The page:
Mad Cow Checks Find Banned
Tissue In UK Carcasses

LONDON (Reuters) - Veterinarians monitoring Britain's tough anti-BSE measures found three cases last year of banned material in cattle and sheep carcasses which had been passed fit to eat, a national food safety watchdog said on Friday.
The Food Standards Agency said sections of spinal cord, one of the most potentially infective parts of cattle, even if signs of bovine spongiform encephalopathy (BSE) are not visible, was discovered in two cows and one sheep carcass.
Anti-BSE measures have been applied to British sheep because of the theoretical risk that, like cattle, they too could be infected with ``mad cow'' disease.
A spokesman for the agency said the cases were the only such incidents in Britain since 1996, when the probable link between BSE and the human brain wasting disorder variant Creutzfeldt-Jacob Disease (vCJD) was revealed.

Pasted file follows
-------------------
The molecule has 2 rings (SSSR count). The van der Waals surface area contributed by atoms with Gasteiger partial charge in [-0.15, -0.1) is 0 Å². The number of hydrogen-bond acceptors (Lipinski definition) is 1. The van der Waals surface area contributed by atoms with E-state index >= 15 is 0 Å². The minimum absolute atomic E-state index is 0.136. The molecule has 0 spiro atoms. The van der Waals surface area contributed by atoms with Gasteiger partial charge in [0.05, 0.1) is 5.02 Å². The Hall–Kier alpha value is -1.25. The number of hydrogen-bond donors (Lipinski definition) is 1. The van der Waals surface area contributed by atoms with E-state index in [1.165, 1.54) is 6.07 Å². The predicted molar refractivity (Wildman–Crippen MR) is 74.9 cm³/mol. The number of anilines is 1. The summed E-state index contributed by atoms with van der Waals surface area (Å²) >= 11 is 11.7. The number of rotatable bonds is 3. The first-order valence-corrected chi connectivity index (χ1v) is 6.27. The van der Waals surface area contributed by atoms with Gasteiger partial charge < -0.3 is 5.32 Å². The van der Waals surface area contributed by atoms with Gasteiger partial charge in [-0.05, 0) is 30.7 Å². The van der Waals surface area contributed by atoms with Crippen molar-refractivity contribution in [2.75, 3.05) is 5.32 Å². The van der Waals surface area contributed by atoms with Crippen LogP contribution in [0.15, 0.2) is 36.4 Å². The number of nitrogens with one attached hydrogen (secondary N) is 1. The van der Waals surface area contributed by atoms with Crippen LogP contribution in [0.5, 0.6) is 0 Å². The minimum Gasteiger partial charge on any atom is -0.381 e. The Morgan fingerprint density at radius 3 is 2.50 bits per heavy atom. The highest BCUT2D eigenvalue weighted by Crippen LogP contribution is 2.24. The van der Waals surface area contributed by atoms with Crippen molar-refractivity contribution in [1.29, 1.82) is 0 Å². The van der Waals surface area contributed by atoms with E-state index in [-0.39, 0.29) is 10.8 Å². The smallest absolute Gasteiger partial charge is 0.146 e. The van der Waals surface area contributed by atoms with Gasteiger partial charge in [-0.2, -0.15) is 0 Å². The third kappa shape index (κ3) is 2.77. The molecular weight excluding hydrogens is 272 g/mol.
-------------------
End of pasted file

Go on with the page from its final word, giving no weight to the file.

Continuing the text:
``Investigations into the breaches show these are isolated incidents,'' he said. ``In each of the cases there was no risk because the carcasses did not enter the food chain.''
Other safety measures, such as the banning of meat and bone meal in cattle feed and rules preventing cattle over 30 months old getting into the food chain, greatly reduced the risk to humans, he added.
Over 80 people have died of vCJD in Britain and two have died in France. Cases of BSE, which surfaced in Britain in 1986, have now been confirmed in France, Ireland, Portugal, Switzerland, the Netherlands, Germany and Spain.
The Guardian newspaper quoted representatives of British victims as saying the breaches showed there was no room for complacency.
``I have always thought there was scope for BSE-infected material to enter food and this goes to show that any attempt to let the industry regulate itself would be beyond belief,'' a victims' spokesman, Malcolm Tibbert, told the paper.

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